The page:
For structural use, the properties of large size specimens are preferred to those of small clear specimens because of unavoidable defects such as knots and shakes found in wood. The objective of this study was to assess the bending strength, modulus of elasticity properties and failure behaviour of ten Lesser-used Species (LUS) by use of structural size dimensions (50mm x 120 mm x 2000 mm). The ten species were Albizia ferruginea, (Gulland Perr) Beuth., Sterculia rhinopetala,(K. Schum), Blighia sapida,(Koenig), Canarium schweinfurthii (Engl.), Petersianthus macrocarpus, (P. Beauv.) Liben, Sterculia oblonga, (Mast.) Cola gigantea, (A.Chev.) Celtis zenkeri, (Engl.) Antiaris toxicaria (Lesch.) and Amphimas pterocarpoides (Harms.). The moisture contents of the 10 timber species used ranged from 16.1% (Antiaris toxicaria) to 51.0% (Albizia ferruginea). It was observed during loading under flexure that the elastic stiffness and rate of increase in the strength capacity of the beams did not change after three cycles of loading and unloading. All the beams failed in a form of tension rupture. The breaks were usually splintering tension failure or brittle (brashness) tension failure or a combination of the two modes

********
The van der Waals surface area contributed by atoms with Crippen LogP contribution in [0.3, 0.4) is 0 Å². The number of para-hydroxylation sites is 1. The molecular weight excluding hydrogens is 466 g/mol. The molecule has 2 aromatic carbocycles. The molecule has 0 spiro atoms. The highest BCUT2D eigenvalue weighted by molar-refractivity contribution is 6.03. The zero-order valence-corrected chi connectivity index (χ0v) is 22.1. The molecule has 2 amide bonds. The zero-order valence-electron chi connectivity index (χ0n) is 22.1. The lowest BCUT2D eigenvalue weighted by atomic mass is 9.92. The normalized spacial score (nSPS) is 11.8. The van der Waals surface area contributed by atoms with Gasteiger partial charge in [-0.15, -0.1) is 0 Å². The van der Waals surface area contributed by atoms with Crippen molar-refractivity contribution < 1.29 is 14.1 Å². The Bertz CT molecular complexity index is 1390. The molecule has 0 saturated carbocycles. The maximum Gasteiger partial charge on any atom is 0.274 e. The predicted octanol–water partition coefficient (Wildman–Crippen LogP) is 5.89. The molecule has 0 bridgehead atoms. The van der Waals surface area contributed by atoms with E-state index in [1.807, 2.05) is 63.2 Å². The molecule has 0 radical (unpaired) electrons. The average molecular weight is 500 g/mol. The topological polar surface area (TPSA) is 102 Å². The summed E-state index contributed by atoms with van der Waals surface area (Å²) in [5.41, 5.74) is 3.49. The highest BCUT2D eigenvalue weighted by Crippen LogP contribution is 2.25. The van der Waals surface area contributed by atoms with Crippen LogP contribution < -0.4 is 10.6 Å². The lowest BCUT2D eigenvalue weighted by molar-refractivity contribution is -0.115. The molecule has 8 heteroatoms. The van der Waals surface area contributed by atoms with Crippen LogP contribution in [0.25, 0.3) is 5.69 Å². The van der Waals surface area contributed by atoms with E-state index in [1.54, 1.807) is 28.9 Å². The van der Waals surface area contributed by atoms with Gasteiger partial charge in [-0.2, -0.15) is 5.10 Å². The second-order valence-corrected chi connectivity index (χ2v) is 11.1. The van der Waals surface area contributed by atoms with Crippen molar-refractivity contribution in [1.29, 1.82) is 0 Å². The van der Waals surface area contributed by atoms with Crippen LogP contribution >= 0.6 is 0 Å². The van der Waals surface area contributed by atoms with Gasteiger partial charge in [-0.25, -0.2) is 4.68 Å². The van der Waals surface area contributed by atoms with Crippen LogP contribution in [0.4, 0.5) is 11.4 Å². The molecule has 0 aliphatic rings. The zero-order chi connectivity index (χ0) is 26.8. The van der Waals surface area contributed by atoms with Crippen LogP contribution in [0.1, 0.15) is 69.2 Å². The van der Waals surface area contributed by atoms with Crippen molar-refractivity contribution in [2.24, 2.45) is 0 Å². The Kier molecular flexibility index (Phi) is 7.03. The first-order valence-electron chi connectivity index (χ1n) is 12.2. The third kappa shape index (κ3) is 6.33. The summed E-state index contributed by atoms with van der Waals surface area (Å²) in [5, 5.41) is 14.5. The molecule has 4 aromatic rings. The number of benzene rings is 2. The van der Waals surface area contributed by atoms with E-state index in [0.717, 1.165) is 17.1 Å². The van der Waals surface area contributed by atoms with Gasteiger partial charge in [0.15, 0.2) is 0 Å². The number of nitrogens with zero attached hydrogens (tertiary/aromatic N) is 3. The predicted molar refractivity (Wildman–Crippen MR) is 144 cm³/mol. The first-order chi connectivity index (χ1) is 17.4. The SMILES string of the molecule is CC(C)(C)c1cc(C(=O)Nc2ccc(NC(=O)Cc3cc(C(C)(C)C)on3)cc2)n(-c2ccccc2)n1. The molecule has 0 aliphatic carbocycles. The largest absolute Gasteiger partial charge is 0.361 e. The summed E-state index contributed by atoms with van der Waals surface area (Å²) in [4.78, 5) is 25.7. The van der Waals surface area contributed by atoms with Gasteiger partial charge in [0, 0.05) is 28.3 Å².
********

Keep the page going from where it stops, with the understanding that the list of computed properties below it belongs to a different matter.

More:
of failure. Sterculia rhinopetala exhibited the highest bending strength with a 5th percentile bending strength of 56.8 ,/mm2 and a mean local modulus of elasticity of 15,973 ,/mm2. Sterculia oblonga was also found to be the 2nd best in terms of material properties with a 5th percentile bending strength of 52.1 ,/mm2 and a mean local modulus of elasticity of 16,408 ,/mm2. Celtis zenkeri which had the highest mean local modulus of elasticity, however, had the 6th best 5th percentile bending strength of 39.9 ,/mm2. A good linear correlation (69.6-91.3%) was established between mechanical strength properties for average density, average bending strength, average local modulus of elasticity and average global modulus of elasticity.